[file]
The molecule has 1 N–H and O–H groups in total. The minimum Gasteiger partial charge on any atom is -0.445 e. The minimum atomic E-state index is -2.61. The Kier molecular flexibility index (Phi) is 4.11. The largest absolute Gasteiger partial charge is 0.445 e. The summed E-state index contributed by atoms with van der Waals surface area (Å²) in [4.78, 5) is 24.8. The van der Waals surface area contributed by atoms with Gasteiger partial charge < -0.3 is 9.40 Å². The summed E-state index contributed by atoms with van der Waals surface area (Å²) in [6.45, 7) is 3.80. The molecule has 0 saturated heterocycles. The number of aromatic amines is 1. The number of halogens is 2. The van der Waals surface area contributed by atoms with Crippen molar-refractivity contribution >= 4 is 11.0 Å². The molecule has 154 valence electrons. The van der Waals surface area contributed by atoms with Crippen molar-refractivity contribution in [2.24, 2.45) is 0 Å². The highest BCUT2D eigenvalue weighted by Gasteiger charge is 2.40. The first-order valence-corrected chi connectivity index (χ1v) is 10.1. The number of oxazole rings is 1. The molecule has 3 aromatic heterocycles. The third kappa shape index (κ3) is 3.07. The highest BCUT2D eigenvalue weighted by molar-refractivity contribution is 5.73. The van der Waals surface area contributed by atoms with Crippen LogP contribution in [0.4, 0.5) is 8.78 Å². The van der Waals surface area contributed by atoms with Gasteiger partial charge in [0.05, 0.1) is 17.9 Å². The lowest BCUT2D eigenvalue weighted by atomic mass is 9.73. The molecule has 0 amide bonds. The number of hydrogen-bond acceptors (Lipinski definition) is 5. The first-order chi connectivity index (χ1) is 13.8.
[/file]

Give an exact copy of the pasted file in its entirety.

The molecule has 1 N–H and O–H groups in total. The minimum Gasteiger partial charge on any atom is -0.445 e. The minimum atomic E-state index is -2.61. The Kier molecular flexibility index (Phi) is 4.11. The largest absolute Gasteiger partial charge is 0.445 e. The summed E-state index contributed by atoms with van der Waals surface area (Å²) in [4.78, 5) is 24.8. The van der Waals surface area contributed by atoms with Gasteiger partial charge < -0.3 is 9.40 Å². The summed E-state index contributed by atoms with van der Waals surface area (Å²) in [6.45, 7) is 3.80. The molecule has 0 saturated heterocycles. The number of aromatic amines is 1. The number of halogens is 2. The van der Waals surface area contributed by atoms with Crippen molar-refractivity contribution >= 4 is 11.0 Å². The molecule has 154 valence electrons. The van der Waals surface area contributed by atoms with Crippen molar-refractivity contribution in [2.24, 2.45) is 0 Å². The highest BCUT2D eigenvalue weighted by Gasteiger charge is 2.40. The first-order valence-corrected chi connectivity index (χ1v) is 10.1. The number of oxazole rings is 1. The molecule has 3 aromatic heterocycles. The third kappa shape index (κ3) is 3.07. The highest BCUT2D eigenvalue weighted by molar-refractivity contribution is 5.73. The van der Waals surface area contributed by atoms with Crippen LogP contribution in [0.4, 0.5) is 8.78 Å². The van der Waals surface area contributed by atoms with Gasteiger partial charge in [0.05, 0.1) is 17.9 Å². The lowest BCUT2D eigenvalue weighted by atomic mass is 9.73. The molecule has 0 amide bonds. The number of hydrogen-bond acceptors (Lipinski definition) is 5. The first-order chi connectivity index (χ1) is 13.8.